The furnace of the illustrate embodiment has a circular cross section. Its outer walls are surrounded by insulating material 1. Its inner space is covered, practically along its full length, by channel walls 2. The thus surrounded internal space serves for reception of highly compressed bales 3, in the illustrated example from straw. The channel walls 2 terminate in front of the combustion chamber 4 into which extends a shaft 5 with a bale abutment 6 against which the bale is pressed by a bale advancing plate 7. The channel walls 2 continue at the outside in the form of a bale feeding channel 8.
Above the combustion chamber 4, there begins the flame channel 9 which extends along the full length of the furnace space above the channel walls 2.
It merges into the upper flue 10 which is followed by two lower flues 11 and 12 at the two sides of the channel walls 2. They terminate at two waste gas tube openings 13 and 14 at the rear end of the furnace at both sides of the bale supplying channel 8.
The flues 10, 11 and 12 and the elements which are disposed therein are surrounded by a water jacket 15 which has a cutout 16 in the region of the combustion chamber 4 in order to enable the residues of combusted fuel to pass into the ash box 17 which is disposed therebelow.
In the illustrated example, air preheating pipes 18 are disposed in the flame channel 9 to receive secondary air 19 which is preheated in a pipe 20 and can be mixed with fresh air 23 in a mixing box 21 having an adjustable mixing flap 22. The connecting pipe between the air preheater 18 and the mixing box 21 is denoted by 24. Primary air 26 is admitted below the combustion chamber 4 at the level of the ash box 17 by way of an opening 25. However, preheating of secondary air in an air preheater is not necessary in each instance because secondary air which reaches the combustion chamber after having passed through the bale channel 8 is already preheated. In addition, it is possible to guide primary air into the combustion chamber along the full length of the ash box. In this manner, primary air withdraws substantial quantities of heat from the glowing ash and reaches the combustion chamber in preheated condition.
A transporting feed screw 27 is installed in the front part of the ash box below the combustion chamber 4 in order to first loosen the descending fuel material and to compact it thereafter. The loosening allows for a complete secondary combustion of non-combusted residues whose heat is transmitted to the lower region of the water jacket 15.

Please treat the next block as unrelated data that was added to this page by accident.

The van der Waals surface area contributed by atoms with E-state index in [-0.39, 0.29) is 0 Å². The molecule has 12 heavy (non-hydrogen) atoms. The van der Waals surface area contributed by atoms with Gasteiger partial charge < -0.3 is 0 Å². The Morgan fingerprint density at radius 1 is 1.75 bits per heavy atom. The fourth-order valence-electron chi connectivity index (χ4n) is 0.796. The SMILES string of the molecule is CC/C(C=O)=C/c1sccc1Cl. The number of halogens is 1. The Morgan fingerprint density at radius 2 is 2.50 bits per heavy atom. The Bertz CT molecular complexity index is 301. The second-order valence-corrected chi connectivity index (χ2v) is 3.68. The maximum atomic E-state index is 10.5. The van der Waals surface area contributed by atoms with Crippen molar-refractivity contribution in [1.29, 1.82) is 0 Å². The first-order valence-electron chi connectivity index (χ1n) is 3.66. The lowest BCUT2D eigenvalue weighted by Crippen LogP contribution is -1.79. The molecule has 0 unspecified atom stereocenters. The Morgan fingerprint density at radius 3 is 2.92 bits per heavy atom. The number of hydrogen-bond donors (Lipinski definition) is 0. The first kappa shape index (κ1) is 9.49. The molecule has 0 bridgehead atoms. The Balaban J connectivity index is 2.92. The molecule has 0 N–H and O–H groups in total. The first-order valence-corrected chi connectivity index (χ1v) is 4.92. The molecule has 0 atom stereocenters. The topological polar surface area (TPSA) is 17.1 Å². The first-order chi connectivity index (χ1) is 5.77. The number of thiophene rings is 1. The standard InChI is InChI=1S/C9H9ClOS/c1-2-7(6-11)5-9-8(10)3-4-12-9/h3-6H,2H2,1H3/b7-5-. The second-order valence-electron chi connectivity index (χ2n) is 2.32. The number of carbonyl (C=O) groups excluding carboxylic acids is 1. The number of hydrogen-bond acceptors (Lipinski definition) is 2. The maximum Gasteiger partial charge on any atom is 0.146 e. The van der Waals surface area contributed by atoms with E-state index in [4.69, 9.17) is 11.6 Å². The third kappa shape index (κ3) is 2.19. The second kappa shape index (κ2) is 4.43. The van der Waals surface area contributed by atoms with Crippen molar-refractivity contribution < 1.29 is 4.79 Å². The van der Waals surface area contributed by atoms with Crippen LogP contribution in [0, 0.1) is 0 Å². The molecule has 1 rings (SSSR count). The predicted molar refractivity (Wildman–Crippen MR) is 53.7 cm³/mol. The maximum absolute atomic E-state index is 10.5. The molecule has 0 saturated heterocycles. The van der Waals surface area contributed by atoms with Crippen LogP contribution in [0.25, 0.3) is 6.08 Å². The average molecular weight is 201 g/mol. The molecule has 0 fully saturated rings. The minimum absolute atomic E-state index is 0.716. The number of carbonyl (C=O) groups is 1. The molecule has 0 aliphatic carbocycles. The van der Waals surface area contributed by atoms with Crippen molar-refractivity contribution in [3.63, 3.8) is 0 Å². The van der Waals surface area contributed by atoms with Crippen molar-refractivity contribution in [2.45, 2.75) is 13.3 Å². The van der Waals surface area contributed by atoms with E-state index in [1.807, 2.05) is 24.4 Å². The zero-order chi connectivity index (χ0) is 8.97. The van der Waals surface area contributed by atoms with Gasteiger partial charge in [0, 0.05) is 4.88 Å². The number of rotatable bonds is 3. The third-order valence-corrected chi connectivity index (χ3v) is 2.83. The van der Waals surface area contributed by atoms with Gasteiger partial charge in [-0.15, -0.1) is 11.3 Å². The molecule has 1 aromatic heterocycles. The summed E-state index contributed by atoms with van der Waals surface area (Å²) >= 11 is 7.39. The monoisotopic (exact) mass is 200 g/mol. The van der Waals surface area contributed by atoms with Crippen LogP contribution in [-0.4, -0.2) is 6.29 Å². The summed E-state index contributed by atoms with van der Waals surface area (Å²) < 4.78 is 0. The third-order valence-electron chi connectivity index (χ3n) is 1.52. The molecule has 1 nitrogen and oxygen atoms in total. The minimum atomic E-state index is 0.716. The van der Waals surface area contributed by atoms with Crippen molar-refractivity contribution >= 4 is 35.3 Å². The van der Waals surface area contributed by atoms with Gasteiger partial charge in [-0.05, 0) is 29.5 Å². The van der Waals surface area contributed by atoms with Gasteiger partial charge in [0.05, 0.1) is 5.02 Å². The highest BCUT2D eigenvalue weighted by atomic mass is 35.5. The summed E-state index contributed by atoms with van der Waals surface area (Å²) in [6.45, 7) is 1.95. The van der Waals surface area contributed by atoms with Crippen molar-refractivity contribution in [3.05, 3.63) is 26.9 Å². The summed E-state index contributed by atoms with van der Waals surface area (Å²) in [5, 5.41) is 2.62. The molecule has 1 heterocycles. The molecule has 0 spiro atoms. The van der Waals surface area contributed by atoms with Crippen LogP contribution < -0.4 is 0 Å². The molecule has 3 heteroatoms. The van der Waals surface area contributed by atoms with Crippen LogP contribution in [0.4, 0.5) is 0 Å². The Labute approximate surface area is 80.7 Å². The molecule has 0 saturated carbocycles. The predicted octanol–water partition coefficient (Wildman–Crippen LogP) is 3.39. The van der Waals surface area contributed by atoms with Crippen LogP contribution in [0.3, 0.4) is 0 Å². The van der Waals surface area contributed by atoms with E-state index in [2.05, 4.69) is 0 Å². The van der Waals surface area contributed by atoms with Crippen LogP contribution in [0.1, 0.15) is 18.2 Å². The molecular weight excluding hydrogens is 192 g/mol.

The character 28 denotes a withdrawing flap for ashes. In addition, a rod-shaped disintegrator 29 which is provided above the feed screw 27 is capable of continuously maintaining the space for descent of the combusted material unobstructed.
The upper flue 10 is separated from the two lower flues 11 and 12 by sheet metal plates 30. A cleaning flap 31 for withdrawal of fly ash from the upper flue is provided in the rear region of the furnace. In addition, there are provided two cleaning flaps 32 and 33 for the lower flues. The front region of the furnace is accessible through cleaning openings 34 and 35.
Not only the bale abutment 6 but also the feed screw 27 in the ash box and the disintegrating arrangement 29 can be driven by a common motor 36. The motor is reversible so that the bale abutment can be driven in opposite directions in order to increase its efficiency. However, since the feed screw for ashes has to rotate in a single direction only, it is preferably equipped with a freewheel that acts in a single direction.
Water which is heated in the water jacket leaves the furnace by way of a forward flow connection 37 and returns thereinto, for example, after having passed through room heat exchangers, by way of a return flow nipple 38.
Additional openings for thermometers, a means for ensuring the desired heating sequence and sensors for such means are provided at the rear end of the furnace. The front end face of the furnace is provided with openings for attachment of thermostats and for means for ensuring a proper heating sequence.